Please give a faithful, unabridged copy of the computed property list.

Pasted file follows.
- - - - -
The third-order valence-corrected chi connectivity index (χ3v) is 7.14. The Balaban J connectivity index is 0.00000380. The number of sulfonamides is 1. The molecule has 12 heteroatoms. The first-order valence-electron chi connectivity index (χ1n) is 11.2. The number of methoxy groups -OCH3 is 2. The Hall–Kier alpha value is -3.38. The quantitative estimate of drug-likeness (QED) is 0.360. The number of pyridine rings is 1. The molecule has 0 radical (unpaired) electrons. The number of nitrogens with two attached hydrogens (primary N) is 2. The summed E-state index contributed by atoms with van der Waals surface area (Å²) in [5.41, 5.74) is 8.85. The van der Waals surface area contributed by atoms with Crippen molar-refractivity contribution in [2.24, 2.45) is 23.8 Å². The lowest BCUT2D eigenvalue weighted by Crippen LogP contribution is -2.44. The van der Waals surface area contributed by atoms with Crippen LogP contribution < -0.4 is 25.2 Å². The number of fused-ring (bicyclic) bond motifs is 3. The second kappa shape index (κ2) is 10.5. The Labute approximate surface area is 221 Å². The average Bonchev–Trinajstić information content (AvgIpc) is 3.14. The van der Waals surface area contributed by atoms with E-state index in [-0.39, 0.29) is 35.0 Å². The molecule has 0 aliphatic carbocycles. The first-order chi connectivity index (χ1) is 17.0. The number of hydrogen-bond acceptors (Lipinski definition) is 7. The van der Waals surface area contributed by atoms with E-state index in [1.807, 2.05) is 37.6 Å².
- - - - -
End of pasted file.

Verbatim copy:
The third-order valence-corrected chi connectivity index (χ3v) is 7.14. The Balaban J connectivity index is 0.00000380. The number of sulfonamides is 1. The molecule has 12 heteroatoms. The first-order valence-electron chi connectivity index (χ1n) is 11.2. The number of methoxy groups -OCH3 is 2. The Hall–Kier alpha value is -3.38. The quantitative estimate of drug-likeness (QED) is 0.360. The number of pyridine rings is 1. The molecule has 0 radical (unpaired) electrons. The number of nitrogens with two attached hydrogens (primary N) is 2. The summed E-state index contributed by atoms with van der Waals surface area (Å²) in [5.41, 5.74) is 8.85. The van der Waals surface area contributed by atoms with Crippen molar-refractivity contribution in [2.24, 2.45) is 23.8 Å². The lowest BCUT2D eigenvalue weighted by Crippen LogP contribution is -2.44. The van der Waals surface area contributed by atoms with Crippen LogP contribution < -0.4 is 25.2 Å². The number of fused-ring (bicyclic) bond motifs is 3. The second kappa shape index (κ2) is 10.5. The Labute approximate surface area is 221 Å². The average Bonchev–Trinajstić information content (AvgIpc) is 3.14. The van der Waals surface area contributed by atoms with E-state index in [-0.39, 0.29) is 35.0 Å². The molecule has 0 aliphatic carbocycles. The first-order chi connectivity index (χ1) is 17.0. The number of hydrogen-bond acceptors (Lipinski definition) is 7. The van der Waals surface area contributed by atoms with E-state index in [1.807, 2.05) is 37.6 Å².